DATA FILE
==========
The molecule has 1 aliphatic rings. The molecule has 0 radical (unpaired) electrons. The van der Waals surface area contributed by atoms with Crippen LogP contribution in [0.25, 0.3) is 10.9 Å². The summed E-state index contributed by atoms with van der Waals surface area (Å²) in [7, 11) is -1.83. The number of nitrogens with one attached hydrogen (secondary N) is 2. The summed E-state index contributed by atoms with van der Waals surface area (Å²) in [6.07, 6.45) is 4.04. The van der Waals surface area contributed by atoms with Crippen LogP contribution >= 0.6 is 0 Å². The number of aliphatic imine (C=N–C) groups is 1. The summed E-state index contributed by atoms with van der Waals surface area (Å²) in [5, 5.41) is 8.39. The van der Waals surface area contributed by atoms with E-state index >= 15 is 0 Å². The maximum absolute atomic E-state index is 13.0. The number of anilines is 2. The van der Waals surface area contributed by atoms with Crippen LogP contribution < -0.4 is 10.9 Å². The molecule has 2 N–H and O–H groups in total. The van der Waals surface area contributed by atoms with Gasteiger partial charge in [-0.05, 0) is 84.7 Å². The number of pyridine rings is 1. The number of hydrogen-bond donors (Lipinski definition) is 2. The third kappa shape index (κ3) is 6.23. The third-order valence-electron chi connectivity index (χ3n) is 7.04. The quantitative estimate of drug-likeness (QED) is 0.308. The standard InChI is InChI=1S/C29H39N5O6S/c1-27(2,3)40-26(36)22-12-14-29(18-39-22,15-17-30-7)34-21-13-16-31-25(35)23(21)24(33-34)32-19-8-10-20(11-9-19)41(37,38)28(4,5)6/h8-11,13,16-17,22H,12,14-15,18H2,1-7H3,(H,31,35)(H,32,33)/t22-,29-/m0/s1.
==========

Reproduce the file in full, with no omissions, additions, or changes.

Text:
The molecule has 1 aliphatic rings. The molecule has 0 radical (unpaired) electrons. The van der Waals surface area contributed by atoms with Crippen LogP contribution in [0.25, 0.3) is 10.9 Å². The summed E-state index contributed by atoms with van der Waals surface area (Å²) in [7, 11) is -1.83. The number of nitrogens with one attached hydrogen (secondary N) is 2. The summed E-state index contributed by atoms with van der Waals surface area (Å²) in [6.07, 6.45) is 4.04. The van der Waals surface area contributed by atoms with Crippen LogP contribution >= 0.6 is 0 Å². The number of aliphatic imine (C=N–C) groups is 1. The summed E-state index contributed by atoms with van der Waals surface area (Å²) in [5, 5.41) is 8.39. The van der Waals surface area contributed by atoms with E-state index >= 15 is 0 Å². The maximum absolute atomic E-state index is 13.0. The number of anilines is 2. The van der Waals surface area contributed by atoms with Crippen LogP contribution < -0.4 is 10.9 Å². The molecule has 2 N–H and O–H groups in total. The van der Waals surface area contributed by atoms with Gasteiger partial charge in [-0.05, 0) is 84.7 Å². The number of pyridine rings is 1. The number of hydrogen-bond donors (Lipinski definition) is 2. The third kappa shape index (κ3) is 6.23. The third-order valence-electron chi connectivity index (χ3n) is 7.04. The quantitative estimate of drug-likeness (QED) is 0.308. The standard InChI is InChI=1S/C29H39N5O6S/c1-27(2,3)40-26(36)22-12-14-29(18-39-22,15-17-30-7)34-21-13-16-31-25(35)23(21)24(33-34)32-19-8-10-20(11-9-19)41(37,38)28(4,5)6/h8-11,13,16-17,22H,12,14-15,18H2,1-7H3,(H,31,35)(H,32,33)/t22-,29-/m0/s1.